Sneak Preview: These are the 5 Best Glass Jars for Food Storage in a home kitchen based on my Mason jar collection and a few I don’t like. I talk about lids, too.
Are glass canning jars still relevant, especially with so many exciting glass and plastic containers on the market? For many, these classic quart-size jars evoke memories of preserved fruits and vegetables, neatly lined up in kitchens or restaurants.
My love affair with Mason jars started fourteen years ago when I started blogging about vacuum-packed chopped romaine salad. So, I bought a carton of quart-sized, wide-mouth Mason glass jars to hold the lettuce.
I initially owned regular-mouth jars but found them difficult to fill and clean. Through experience, I’ve identified my top five favorite Mason glass jars, along with a few I dislike and the reasons why.
Five of the best glass jars for food storage needs (at least they are my favorites):
1. A wide-mouth quart-size (32 oz.) Mason jar
Quart jars are probably the most common Mason jar out there. They’re available in most large grocery stores, Walmart, hardware stores, and online(pain link). Stick with the wide-mouth jar for ease of use and care.
The quart-size jar is my favorite for vacuum-sealing salads. But, again, stick with the wide-mouth variety for easy filling and cleaning. Not only are they easier to seal, but they are also easier to clean.
2. A pint-and-a-half (24 oz.) straight-sided wide-mouth jar
In addition to storage, the pint-and-a-half jar makes a decent drinking glass, especially for my healthy iced coffee. Unfortunately, the straight sides don’t catch ice as you drink, so I use a straw. I buy mine at Walmart, but they are also available online (paid link).
3. A 2-quart (64 oz.) wide-mouth jar
I use these large jars for iced coffee concentrate and pantry staples like rice, flour, and granola. They’re available in hardware stores and online (paid link).
4. A half-pint (8 oz.) wide-mouth jar with straight sides
These small jars are my favorite way to store homemade yogurt or anything else I carry in my lunch.
I adore Kerr’s short, wide-mouthed jar. It’s easy to eat from without making a mess, and its straight sides make cleaning a breeze. You can purchase them here (paid link), but I got mine at a local hardware store.
These pint jars get tons of use. I especially like to store homemade mayo, low-calorie dressing, and creamy strawberry dressing. Every other day, I store the avocado half I didn’t use in my huge lettuce salad for the next day.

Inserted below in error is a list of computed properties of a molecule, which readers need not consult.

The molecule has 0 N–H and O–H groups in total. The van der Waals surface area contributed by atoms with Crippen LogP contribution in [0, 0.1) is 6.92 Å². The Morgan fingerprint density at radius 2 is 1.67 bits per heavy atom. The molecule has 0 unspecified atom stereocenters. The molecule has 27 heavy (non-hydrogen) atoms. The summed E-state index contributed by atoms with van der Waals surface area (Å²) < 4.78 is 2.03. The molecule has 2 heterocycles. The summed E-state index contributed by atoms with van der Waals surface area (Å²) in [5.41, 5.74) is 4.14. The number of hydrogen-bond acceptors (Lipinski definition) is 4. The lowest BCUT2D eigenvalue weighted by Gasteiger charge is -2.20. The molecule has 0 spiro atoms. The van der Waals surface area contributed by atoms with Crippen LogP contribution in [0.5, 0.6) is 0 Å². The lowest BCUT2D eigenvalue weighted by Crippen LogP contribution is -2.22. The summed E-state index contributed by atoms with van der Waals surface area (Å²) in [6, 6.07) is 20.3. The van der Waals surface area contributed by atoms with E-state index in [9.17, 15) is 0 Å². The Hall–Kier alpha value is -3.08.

On a different but related subject…
Consider the lids
The flat lids combined with the collar will seal tight and prevent liquid from escaping when tipped over. They are reusable indefinitely if you don’t use them for heat canning.
Plastic lids are not leak-proof, so I don’t use them in my lunch bag to hold liquids.
However, I prefer using plastic lids when storing something that doesn’t need to be vacuum-packed. They also don’t rust like metal lids. Plastic lids are usually available for purchase wherever Mason jars are sold or get them online(paid link).
ADDENDUM 10/16/21: Ball now makes leak-proof jar lids. (paid link) I love them.
Glass jars that aren’t my favorites, and why:
These jars are from The Container Store. I loved the engraved designs on the side. But since they have a regular mouth, they are hard to eat from and hard to clean.
Worse than that, the lids rust quickly. Fortunately, a regular-mouth plastic lid can replace the metal lid that comes with it.
These Weck jars are expensive, but I initially thought they were worth the price. The lids look cool. However, it turns out all those parts are hard to corral.
The glass lids cannot be vacuum-packed, and the plastic screw-on lids don’t fit either. Maybe they are suitable for heat canning, but that is not my shtick, so they are not very useful in my kitchen. I do like them for sourdough starter, using only the glass lid without the rubber seal or clamps.
I used to carry my homemade yogurt to work in these jars I purchased at Target. People accused me of eating a candle. The rounded area inside and just beneath the rim is difficult to clean and makes it a challenge to get every last drop of delicious yogurt out of the jar.
Many of you probably have a similar jar at home. I love the color but dislike the aged glass-lined lid for sanitary reasons. Consider using a regular-mouth plastic or two-part metal lid instead. Personally, I use mine as a flower vase and a prop in food photos for homemade Greek yogurt.
Parting thoughts: What’s your preferred glass jar for food storage? Any brands I haven’t mentioned? Please comment with the brand and where you found it. Don’t want to miss out on great glass jars!
Help at Your Fingertips: For questions or suggestions, email Paula at saladinajar.com. If you need help, I’m happy to troubleshoot via email (faster than leaving a comment). Attach pictures and as many details as possible for the best advice.